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Canadian Initiative for Distance Education Research - CIDER

Canadian Initiative for Distance Education Research - CIDER

Owner: Terry Anderson

Group members: 59




Our new site at includes an archive of our past sessions and the most up-to-date details on CIDER.

The Canadian Initiative for Distance Education Research (CIDER) is a research initiative of the International Review of Research in Open and Distributed Learning (IRRODL) and Centre for Distance Education (CDE), Canada's largest graduate and professional distance education programming provider, at Athabasca University, Canada's Open University.

CIDER sponsors a variety of professional development activities designed to increase the quantity and quality of distance education research. CIDER's professional development scope is broad, ranging from learning and teaching application, issues of finance and access, the strategic use of technology in distance education settings, and other factors that influence distance education in Canada.

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CIDER receives support from Athabasca University and UNESCO.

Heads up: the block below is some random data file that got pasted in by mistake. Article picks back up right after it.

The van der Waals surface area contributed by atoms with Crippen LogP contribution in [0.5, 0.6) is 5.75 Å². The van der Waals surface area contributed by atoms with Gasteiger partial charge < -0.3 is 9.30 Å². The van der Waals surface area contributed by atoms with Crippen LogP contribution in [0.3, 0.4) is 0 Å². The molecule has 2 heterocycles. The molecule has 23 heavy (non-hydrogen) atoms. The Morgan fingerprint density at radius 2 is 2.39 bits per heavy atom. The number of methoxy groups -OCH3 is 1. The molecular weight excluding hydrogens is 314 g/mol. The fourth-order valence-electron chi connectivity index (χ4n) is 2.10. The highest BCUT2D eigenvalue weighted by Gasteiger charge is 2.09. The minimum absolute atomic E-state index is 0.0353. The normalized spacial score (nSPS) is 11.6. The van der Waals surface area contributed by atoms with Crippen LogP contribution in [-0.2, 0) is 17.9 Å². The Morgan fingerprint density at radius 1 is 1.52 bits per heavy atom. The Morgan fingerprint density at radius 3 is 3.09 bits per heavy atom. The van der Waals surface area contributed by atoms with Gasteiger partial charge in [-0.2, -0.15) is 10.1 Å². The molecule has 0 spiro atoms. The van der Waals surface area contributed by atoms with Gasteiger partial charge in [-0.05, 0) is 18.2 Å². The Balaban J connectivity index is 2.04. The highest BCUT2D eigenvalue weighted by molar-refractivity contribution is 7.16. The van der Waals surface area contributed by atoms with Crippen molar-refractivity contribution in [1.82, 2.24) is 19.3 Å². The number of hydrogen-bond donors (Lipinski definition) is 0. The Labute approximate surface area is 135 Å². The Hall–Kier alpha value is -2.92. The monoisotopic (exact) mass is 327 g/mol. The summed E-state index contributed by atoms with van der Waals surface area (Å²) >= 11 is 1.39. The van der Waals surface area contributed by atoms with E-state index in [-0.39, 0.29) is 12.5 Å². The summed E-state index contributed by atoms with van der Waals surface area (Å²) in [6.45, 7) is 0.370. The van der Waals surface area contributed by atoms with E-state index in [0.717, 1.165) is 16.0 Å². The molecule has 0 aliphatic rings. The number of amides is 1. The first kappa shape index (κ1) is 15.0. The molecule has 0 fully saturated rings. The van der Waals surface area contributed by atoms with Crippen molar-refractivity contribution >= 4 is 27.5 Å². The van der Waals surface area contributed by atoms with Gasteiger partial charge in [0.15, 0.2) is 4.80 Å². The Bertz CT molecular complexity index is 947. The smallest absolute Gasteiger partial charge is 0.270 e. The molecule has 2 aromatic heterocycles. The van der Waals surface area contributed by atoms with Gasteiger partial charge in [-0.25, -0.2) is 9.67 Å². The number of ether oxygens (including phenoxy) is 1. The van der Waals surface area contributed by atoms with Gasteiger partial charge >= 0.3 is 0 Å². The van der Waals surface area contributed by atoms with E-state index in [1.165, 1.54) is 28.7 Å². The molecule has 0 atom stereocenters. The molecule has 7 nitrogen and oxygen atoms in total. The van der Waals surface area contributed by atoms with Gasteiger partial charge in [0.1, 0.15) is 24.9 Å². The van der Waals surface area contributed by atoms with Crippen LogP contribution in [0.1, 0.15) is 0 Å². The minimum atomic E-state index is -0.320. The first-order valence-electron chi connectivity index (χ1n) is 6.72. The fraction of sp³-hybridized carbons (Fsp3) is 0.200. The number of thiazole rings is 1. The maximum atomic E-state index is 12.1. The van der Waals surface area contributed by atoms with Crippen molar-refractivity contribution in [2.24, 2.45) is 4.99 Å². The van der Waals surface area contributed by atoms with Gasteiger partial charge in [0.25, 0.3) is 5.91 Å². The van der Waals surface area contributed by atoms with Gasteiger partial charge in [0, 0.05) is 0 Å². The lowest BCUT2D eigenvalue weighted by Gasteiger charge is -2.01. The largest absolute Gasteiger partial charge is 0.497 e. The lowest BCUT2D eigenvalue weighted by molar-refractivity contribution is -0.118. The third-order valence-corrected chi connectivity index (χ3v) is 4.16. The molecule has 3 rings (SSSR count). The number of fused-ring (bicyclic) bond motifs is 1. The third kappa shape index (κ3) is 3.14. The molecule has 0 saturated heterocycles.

In terms of scale, shock, and disenfranchisement, the disruption to formal education arising from COVID-19 has been unprecedented. Anecdotally, responses from teachers and educators around the world range from heightened caution to being inspired by distance education as the “new normal.” Of all the challenges, face-to-face and formal teaching have been most heavily affected. Despite some education systems demonstrating resilience, a major challenge is sustaining quality and inclusiveness in formal education suddenly delivered at a distance. In probing these issues, this article profiles international perspectives on the role of open education in responding to the impact on formal school and higher education caused by the COVID-19 pandemic. We proceed by highlighting and analysing practices and case studies from 13 countries representing all global regions, identifying and discussing the challenges and opportunities that have presented themselves. Reports cover the period from the beginning of 2020 until 11 March 2021, the first anniversary of the COVID-19 outbreak as declared by the World Health Organization. In our comparative study, we identify seven key aspects of which three (missing infrastructure and sharing OER, open education and access to OER, and urgent need for professional development and training for teachers) are directly related to open education at a distance. After comparing examples of existing practice, we make recommendations and offer insights into how open education strategies can lead to interventions that are effective and innovative—to improve formal education at a distance in schools and universities in the future.